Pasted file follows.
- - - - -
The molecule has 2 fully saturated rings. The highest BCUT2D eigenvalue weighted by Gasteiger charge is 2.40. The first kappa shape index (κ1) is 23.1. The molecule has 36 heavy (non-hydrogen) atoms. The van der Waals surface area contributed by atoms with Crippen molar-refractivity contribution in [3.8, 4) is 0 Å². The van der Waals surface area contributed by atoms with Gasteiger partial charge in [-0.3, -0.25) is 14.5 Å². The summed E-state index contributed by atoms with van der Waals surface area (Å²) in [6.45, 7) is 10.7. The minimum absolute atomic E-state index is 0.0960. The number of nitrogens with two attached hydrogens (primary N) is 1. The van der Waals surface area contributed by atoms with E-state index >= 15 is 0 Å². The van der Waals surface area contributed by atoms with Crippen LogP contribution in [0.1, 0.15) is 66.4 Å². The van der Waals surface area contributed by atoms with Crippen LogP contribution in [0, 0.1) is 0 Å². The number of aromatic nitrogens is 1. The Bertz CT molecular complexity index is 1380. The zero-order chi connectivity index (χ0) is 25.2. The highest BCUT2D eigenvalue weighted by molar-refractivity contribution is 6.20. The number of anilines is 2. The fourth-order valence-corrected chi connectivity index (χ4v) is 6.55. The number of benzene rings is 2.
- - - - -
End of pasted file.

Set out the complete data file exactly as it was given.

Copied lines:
The molecule has 2 fully saturated rings. The highest BCUT2D eigenvalue weighted by Gasteiger charge is 2.40. The first kappa shape index (κ1) is 23.1. The molecule has 36 heavy (non-hydrogen) atoms. The van der Waals surface area contributed by atoms with Crippen molar-refractivity contribution in [3.8, 4) is 0 Å². The van der Waals surface area contributed by atoms with Gasteiger partial charge in [-0.3, -0.25) is 14.5 Å². The summed E-state index contributed by atoms with van der Waals surface area (Å²) in [6.45, 7) is 10.7. The minimum absolute atomic E-state index is 0.0960. The number of nitrogens with two attached hydrogens (primary N) is 1. The van der Waals surface area contributed by atoms with E-state index >= 15 is 0 Å². The van der Waals surface area contributed by atoms with Crippen LogP contribution in [0.1, 0.15) is 66.4 Å². The van der Waals surface area contributed by atoms with Crippen LogP contribution in [0, 0.1) is 0 Å². The number of aromatic nitrogens is 1. The Bertz CT molecular complexity index is 1380. The zero-order chi connectivity index (χ0) is 25.2. The highest BCUT2D eigenvalue weighted by molar-refractivity contribution is 6.20. The number of anilines is 2. The fourth-order valence-corrected chi connectivity index (χ4v) is 6.55. The number of benzene rings is 2.